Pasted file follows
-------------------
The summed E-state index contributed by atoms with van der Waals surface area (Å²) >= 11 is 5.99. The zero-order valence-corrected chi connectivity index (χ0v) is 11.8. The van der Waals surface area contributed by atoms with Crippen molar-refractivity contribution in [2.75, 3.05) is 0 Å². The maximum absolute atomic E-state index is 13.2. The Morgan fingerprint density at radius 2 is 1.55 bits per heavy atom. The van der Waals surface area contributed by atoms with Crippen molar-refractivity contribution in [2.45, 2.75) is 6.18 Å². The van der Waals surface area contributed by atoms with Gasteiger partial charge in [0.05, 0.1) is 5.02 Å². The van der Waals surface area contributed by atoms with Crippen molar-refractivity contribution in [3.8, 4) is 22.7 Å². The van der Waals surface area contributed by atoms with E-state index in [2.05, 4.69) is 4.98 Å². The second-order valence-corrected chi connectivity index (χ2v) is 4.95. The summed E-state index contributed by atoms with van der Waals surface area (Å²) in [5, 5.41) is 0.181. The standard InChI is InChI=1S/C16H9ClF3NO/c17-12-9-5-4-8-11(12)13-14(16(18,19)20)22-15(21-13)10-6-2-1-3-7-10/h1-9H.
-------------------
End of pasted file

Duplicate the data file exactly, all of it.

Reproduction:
The summed E-state index contributed by atoms with van der Waals surface area (Å²) >= 11 is 5.99. The zero-order valence-corrected chi connectivity index (χ0v) is 11.8. The van der Waals surface area contributed by atoms with Crippen molar-refractivity contribution in [2.75, 3.05) is 0 Å². The maximum absolute atomic E-state index is 13.2. The Morgan fingerprint density at radius 2 is 1.55 bits per heavy atom. The van der Waals surface area contributed by atoms with Crippen molar-refractivity contribution in [2.45, 2.75) is 6.18 Å². The van der Waals surface area contributed by atoms with Gasteiger partial charge in [0.05, 0.1) is 5.02 Å². The van der Waals surface area contributed by atoms with Crippen molar-refractivity contribution in [3.8, 4) is 22.7 Å². The van der Waals surface area contributed by atoms with E-state index in [2.05, 4.69) is 4.98 Å². The second-order valence-corrected chi connectivity index (χ2v) is 4.95. The summed E-state index contributed by atoms with van der Waals surface area (Å²) in [5, 5.41) is 0.181. The standard InChI is InChI=1S/C16H9ClF3NO/c17-12-9-5-4-8-11(12)13-14(16(18,19)20)22-15(21-13)10-6-2-1-3-7-10/h1-9H.